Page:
The Litterbox

posted on Monday, January 22, 2018 in Pet Help

Litter BoxTop 10 Reasons Your Cat Might Have Stopped Using its Litterbox

Following is a general list of reasons cats stop using their litterbox. Please note that cats may use their litterbox for years and then stop using it for no apparent reason. Most likely there IS a reason they have stopped, and to fix the problem, you will need to figure out what the reason is.

It is possible that your cat has been using the litterbox for years, and all of a sudden decided that whatever they didn’t like about their litterbox was just too much to take one more time.

The good news is most litterbox problems can be fixed and your cat will be back to using its litterbox immediately.

1. Medical problem. Cats may stop using their litterbox due to a medical problem, such as a urinary tract infection (UTI). Medical reasons may make it uncomfortable for a cat to use its litterbox, and because the cat may have felt pain from a medical condition while using the litterbox, the cat may associate the litterbox with the pain. If your cat has litterbox problems, the first thing to do is take your cat to your veterinarian to rule out a medical issue.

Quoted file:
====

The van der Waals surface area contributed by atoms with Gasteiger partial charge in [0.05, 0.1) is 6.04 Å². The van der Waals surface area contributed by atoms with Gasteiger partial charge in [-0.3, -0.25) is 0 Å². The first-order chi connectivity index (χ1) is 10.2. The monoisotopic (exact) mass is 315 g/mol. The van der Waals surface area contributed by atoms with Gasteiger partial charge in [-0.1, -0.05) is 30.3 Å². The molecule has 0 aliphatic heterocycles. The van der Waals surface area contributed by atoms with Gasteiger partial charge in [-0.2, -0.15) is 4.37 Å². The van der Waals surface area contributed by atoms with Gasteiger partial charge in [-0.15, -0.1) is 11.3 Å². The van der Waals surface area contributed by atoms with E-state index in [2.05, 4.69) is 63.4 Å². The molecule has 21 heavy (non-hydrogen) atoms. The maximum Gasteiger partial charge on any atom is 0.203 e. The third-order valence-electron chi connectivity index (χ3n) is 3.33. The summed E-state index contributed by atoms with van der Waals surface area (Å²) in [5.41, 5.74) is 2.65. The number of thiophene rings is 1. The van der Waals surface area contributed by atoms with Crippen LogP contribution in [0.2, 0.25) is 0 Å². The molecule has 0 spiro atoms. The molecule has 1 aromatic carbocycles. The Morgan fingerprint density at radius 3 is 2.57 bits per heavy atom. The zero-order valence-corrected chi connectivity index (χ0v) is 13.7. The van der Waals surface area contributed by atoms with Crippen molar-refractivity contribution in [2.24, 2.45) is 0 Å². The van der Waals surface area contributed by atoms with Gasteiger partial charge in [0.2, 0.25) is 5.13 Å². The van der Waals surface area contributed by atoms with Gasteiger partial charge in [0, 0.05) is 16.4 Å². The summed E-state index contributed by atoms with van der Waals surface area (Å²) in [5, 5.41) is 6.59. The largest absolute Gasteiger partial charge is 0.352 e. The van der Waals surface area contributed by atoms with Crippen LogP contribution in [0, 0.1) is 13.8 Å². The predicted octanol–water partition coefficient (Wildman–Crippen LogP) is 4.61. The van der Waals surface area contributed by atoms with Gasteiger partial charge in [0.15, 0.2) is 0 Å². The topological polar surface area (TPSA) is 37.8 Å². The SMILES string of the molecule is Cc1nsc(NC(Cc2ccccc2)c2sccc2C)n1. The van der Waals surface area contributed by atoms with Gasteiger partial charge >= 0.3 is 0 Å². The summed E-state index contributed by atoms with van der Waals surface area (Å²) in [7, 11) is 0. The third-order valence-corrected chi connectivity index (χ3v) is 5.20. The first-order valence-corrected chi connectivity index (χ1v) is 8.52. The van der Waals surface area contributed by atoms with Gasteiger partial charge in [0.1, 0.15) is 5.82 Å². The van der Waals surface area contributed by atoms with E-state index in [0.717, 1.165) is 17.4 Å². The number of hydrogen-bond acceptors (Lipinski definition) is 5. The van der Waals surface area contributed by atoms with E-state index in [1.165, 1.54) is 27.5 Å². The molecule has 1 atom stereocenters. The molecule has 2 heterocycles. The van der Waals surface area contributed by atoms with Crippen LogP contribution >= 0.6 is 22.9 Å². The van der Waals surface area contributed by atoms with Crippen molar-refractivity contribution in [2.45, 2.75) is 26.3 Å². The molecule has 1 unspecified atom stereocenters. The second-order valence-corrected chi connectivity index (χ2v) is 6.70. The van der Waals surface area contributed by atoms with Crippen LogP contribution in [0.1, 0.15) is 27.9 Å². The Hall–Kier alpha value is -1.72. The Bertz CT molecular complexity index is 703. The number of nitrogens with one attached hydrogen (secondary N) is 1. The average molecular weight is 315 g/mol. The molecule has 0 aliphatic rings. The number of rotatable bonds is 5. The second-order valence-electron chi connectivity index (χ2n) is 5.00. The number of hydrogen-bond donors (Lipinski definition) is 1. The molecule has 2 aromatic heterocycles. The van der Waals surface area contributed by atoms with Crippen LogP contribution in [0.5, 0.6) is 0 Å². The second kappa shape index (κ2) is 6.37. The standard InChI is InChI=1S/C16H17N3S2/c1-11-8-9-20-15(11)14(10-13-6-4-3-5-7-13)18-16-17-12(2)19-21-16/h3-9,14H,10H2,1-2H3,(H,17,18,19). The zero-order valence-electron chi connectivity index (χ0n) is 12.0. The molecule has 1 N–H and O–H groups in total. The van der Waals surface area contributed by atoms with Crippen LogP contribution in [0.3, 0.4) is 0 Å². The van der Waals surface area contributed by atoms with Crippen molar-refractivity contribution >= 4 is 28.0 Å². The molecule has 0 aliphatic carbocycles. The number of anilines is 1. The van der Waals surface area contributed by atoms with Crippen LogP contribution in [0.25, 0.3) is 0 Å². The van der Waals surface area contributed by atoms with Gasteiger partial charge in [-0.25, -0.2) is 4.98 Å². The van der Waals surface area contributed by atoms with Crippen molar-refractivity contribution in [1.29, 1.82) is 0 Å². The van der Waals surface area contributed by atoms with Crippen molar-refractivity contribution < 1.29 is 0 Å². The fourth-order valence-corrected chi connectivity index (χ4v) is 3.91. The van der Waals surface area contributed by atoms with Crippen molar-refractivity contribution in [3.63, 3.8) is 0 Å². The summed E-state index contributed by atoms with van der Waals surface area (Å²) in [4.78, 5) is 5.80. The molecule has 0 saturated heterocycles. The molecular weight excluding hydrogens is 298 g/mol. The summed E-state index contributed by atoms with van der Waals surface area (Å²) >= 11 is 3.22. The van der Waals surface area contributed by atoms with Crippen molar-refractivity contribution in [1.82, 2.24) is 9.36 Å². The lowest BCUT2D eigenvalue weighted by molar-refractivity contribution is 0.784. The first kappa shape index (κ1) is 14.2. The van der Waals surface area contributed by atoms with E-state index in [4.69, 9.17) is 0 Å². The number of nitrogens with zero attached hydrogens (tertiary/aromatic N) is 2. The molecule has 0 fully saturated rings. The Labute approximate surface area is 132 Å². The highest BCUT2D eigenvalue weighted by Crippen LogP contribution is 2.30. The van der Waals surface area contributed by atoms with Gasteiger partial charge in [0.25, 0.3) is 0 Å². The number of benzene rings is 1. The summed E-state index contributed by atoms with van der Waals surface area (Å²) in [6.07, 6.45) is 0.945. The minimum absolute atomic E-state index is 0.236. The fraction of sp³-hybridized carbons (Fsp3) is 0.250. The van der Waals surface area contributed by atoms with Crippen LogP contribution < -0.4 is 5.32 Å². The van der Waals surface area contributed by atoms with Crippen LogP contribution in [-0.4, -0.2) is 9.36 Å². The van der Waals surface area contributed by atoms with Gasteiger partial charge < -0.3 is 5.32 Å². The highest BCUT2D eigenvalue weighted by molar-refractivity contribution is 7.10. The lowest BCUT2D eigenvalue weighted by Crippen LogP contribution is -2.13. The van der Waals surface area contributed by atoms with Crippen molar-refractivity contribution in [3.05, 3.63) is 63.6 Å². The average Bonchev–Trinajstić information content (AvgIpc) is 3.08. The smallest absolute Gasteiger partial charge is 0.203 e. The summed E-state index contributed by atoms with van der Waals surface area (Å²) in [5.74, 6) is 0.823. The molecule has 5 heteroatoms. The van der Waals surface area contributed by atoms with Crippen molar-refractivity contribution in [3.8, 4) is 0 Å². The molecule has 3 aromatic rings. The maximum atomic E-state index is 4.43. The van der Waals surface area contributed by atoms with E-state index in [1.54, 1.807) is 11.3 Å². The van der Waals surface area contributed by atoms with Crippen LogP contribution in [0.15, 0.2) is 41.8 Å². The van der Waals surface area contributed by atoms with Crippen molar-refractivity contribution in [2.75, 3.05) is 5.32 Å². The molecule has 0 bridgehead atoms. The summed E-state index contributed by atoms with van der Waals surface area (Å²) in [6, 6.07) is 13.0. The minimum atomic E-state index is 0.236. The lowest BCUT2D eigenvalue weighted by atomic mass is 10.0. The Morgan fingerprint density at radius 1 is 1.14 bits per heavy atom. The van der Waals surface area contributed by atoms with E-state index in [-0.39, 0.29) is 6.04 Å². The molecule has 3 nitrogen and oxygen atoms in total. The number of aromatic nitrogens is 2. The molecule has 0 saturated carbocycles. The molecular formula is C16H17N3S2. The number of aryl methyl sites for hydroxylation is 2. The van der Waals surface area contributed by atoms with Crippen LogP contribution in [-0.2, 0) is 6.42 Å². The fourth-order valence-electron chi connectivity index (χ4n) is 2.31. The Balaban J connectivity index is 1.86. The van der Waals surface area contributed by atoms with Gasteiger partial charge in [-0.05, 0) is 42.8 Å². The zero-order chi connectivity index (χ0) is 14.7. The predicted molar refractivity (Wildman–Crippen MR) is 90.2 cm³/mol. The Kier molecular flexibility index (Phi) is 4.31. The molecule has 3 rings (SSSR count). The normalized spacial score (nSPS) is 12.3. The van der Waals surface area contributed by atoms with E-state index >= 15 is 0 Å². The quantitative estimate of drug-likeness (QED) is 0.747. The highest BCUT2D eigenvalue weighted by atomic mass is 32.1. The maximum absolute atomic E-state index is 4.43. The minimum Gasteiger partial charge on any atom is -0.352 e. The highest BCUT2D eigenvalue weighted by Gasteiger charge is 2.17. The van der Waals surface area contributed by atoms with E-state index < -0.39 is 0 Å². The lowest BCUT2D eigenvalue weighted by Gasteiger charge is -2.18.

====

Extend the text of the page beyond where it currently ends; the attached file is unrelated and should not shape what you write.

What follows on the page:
2. Poor location of litterbox. Cats tend to like quiet, private places to use the bathroom. They may not like their litterbox next to a noisy hot water heater or by the washer and dryer. Try adding a litterbox in a quieter place and see if your cat starts using that box. Remember to never place an adult cat that's having litterbox problems into a litterbox. It can make them think the litterbox is a punishment. Instead, let your cat see you setting up the new box and let them discover the new box on their own.